While the COVID-19 downturn has had a dramatic impact on agent activity and listings volumes in residential real estate, reports indicate that so far the value of dwellings has been relatively resilient.
It’s still likely that property values will fall amid the downturn, but according to CoreLogic the decline in momentum across property values has been mild relative to what has happened in market activity.
In the 28 days ending 21 April, the change in value was still positive at 0.4 per cent, although momentum in this positive growth rate has slowed from 1.1 per cent halfway through March.
Although much of this is good news, Head of Research Australia at CoreLogic Eliza Owen warned we may still see property values plummet yet, particularly if Reserve Bank Governor Phillip Lowe prediction of the worst economic contraction since the 1930s come true.
Lowe suggested that by June 2020:
- National economic output was likely to fall by 10 per cent;
- Total hours worked would fall around 20 per cent; and,
- The unemployment rate could reach 10 per cent.
Ms Owen said extreme contractions in the economy could exacerbate the structural risk of high housing debt in Australia. At December 2019, the housing debt-to-income ratio rebounded to its record high of 142.1 per cent.
“With large losses in jobs and hours worked, the same level of income is not available to service high housing debt,” she said.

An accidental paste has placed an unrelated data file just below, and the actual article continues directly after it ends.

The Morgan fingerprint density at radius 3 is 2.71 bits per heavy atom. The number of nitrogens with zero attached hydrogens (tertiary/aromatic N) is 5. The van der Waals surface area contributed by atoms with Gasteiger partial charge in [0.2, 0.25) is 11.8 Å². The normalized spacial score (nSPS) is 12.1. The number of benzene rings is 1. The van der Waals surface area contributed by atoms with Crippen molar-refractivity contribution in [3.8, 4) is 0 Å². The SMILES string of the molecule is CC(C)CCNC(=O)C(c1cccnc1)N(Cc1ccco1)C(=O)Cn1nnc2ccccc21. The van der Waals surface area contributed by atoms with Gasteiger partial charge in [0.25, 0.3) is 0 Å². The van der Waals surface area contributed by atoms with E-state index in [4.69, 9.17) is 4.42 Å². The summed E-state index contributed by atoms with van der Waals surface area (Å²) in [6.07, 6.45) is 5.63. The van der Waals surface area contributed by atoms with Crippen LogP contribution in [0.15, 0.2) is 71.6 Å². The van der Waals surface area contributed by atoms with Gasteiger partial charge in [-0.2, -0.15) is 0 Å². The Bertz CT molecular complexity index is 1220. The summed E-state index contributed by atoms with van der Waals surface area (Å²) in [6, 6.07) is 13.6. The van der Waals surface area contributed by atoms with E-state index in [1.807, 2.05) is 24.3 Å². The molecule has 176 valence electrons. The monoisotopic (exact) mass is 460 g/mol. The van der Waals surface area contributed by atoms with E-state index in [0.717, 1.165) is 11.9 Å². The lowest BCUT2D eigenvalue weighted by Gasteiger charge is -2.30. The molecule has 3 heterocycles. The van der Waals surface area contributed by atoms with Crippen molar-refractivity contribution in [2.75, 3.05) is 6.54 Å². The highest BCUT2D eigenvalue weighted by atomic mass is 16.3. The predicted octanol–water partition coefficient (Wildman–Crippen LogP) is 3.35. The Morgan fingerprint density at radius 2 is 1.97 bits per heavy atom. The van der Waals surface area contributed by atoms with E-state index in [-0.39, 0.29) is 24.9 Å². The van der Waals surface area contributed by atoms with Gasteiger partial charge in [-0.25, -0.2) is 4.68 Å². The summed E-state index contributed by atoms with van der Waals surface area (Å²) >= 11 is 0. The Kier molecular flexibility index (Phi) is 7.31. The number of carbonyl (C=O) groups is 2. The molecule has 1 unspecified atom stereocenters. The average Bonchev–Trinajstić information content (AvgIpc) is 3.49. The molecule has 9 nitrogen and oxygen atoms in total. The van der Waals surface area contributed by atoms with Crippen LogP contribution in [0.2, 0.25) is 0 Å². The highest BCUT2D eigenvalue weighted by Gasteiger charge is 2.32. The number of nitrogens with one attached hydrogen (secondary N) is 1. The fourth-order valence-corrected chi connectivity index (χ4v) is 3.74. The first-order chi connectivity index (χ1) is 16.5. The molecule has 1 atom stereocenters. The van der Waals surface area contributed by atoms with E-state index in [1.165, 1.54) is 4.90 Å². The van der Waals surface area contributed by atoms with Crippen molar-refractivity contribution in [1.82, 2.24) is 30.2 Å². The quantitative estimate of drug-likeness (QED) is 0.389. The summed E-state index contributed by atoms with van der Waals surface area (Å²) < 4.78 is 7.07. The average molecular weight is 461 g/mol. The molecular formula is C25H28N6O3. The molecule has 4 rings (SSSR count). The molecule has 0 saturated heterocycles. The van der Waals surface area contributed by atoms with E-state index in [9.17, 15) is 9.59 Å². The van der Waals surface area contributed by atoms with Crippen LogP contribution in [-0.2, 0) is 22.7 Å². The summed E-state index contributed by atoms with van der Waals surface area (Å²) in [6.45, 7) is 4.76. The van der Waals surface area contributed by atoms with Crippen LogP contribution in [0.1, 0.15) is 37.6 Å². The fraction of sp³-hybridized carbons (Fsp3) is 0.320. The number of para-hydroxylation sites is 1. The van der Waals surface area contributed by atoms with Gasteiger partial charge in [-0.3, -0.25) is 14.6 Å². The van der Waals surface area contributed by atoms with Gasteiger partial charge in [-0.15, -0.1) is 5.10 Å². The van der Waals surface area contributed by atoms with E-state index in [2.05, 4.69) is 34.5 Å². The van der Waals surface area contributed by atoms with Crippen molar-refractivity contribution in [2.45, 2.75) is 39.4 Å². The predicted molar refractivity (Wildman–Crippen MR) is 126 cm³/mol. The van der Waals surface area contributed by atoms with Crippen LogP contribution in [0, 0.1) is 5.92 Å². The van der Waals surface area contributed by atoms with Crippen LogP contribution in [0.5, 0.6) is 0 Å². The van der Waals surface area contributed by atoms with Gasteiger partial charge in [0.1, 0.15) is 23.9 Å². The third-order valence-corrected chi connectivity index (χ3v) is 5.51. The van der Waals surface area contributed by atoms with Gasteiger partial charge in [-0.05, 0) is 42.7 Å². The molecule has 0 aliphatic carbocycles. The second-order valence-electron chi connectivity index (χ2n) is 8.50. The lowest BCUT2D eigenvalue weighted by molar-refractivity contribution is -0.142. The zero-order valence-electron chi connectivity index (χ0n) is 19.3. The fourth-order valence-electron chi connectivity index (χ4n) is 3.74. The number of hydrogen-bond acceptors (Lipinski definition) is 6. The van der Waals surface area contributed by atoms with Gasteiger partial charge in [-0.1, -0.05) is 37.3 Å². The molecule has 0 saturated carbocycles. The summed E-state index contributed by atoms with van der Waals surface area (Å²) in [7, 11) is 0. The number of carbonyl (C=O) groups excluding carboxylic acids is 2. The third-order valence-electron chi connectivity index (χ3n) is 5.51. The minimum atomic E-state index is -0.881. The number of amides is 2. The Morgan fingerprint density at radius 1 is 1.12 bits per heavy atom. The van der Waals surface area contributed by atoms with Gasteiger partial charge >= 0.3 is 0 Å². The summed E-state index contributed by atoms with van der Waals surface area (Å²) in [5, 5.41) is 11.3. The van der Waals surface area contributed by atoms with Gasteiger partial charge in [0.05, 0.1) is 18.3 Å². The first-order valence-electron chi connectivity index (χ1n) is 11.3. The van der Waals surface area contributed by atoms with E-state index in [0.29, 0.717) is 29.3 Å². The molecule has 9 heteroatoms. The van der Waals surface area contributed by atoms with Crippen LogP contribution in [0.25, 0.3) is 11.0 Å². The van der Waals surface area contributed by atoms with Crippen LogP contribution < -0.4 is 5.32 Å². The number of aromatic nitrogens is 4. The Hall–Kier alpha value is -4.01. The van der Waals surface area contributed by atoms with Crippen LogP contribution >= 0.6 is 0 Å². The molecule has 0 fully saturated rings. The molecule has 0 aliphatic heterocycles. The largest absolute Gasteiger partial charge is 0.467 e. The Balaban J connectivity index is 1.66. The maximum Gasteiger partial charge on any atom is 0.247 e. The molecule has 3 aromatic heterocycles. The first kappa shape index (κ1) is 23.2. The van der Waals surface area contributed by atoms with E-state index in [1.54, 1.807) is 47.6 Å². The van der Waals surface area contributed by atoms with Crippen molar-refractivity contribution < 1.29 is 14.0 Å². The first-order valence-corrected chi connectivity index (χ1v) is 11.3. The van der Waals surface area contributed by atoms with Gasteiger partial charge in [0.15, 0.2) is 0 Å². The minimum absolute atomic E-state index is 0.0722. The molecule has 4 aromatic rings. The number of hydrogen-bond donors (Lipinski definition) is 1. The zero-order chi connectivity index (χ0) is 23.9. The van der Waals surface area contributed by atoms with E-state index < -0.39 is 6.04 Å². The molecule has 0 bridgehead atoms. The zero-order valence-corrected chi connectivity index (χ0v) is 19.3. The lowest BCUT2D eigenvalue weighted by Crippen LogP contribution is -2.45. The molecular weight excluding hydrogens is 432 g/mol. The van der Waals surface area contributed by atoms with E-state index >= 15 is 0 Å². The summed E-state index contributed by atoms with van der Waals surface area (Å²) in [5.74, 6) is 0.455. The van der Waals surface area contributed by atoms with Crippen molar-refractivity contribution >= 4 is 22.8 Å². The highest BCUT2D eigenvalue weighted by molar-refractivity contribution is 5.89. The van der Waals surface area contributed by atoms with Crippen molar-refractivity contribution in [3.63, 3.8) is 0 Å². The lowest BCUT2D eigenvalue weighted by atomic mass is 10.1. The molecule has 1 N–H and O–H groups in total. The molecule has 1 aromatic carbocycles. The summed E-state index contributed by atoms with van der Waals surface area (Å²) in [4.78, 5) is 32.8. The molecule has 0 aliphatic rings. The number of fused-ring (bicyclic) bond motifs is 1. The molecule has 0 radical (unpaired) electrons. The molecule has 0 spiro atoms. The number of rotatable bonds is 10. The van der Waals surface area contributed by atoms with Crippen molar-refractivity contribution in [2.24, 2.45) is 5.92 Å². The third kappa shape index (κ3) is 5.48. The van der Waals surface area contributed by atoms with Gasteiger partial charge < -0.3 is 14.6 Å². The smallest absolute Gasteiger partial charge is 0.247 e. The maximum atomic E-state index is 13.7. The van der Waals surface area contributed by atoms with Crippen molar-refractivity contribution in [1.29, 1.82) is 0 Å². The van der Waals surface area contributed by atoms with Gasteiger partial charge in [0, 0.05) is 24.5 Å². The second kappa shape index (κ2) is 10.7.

“This would presumably mean more people having to sell property, or a larger volume of distressed sales.”
At the moment, listing volumes are still low – in the 28-days ending 19 April, new listings volumes were -28.7 per cent lower than they were in the same period last year and the total listing stock of dwellings for sale in the same measurement period were down -23.8 per cent.
“The fact that listing volumes and seller activity is so low, and therefore available housing supply constrained, may be one factor preserving relative stability in property prices,” Ms Owen said.
“Another related factor may be vendor expectations. The fact that this is a temporary, enforced downturn means that vendors might be holding onto a relatively high expectation of their property value, with a view to sell once the economy returns to full-scale production.”
Ms Owen identifies the pause on mortgage repayments being offered by banks as another key factor in the stability of property values.
She predicts financial regulators, the RBA and the banking sector may extend reprieve for mortgage repayments in the scenario that the economy has not made improvements within six months, but said that even once the economy returns to a state of normalcy, some households will have un-paid interest capitalised on their loan.
“This increases the amount of debt held,” Ms Owen said.
“For leveraged households in severe stress from the result of COVID-19, greater assistance may be required in this scenario – particularly where the government and banking system will have a far lower interest rates on debt than mortgage holders for years to come.”